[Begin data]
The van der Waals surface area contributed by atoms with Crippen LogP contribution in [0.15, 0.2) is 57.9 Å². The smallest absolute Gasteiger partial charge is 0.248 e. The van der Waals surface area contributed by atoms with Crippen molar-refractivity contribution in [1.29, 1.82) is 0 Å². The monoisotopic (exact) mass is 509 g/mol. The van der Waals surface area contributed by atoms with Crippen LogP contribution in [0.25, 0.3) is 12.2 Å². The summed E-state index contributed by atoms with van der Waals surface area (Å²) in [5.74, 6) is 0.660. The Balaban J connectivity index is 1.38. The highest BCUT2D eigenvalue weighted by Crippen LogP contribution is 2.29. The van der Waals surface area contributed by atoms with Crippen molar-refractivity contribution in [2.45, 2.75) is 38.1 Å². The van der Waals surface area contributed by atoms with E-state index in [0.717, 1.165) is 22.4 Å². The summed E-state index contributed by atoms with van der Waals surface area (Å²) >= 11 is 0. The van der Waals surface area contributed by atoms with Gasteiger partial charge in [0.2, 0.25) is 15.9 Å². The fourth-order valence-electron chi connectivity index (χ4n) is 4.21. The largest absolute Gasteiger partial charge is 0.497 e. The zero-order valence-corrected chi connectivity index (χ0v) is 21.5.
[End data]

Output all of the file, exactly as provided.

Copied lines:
The van der Waals surface area contributed by atoms with Crippen LogP contribution in [0.15, 0.2) is 57.9 Å². The smallest absolute Gasteiger partial charge is 0.248 e. The van der Waals surface area contributed by atoms with Crippen molar-refractivity contribution in [1.29, 1.82) is 0 Å². The monoisotopic (exact) mass is 509 g/mol. The van der Waals surface area contributed by atoms with Crippen LogP contribution in [0.25, 0.3) is 12.2 Å². The summed E-state index contributed by atoms with van der Waals surface area (Å²) in [5.74, 6) is 0.660. The Balaban J connectivity index is 1.38. The highest BCUT2D eigenvalue weighted by Crippen LogP contribution is 2.29. The van der Waals surface area contributed by atoms with Crippen molar-refractivity contribution in [2.45, 2.75) is 38.1 Å². The van der Waals surface area contributed by atoms with E-state index in [0.717, 1.165) is 22.4 Å². The summed E-state index contributed by atoms with van der Waals surface area (Å²) >= 11 is 0. The van der Waals surface area contributed by atoms with Gasteiger partial charge in [0.2, 0.25) is 15.9 Å². The fourth-order valence-electron chi connectivity index (χ4n) is 4.21. The largest absolute Gasteiger partial charge is 0.497 e. The zero-order valence-corrected chi connectivity index (χ0v) is 21.5.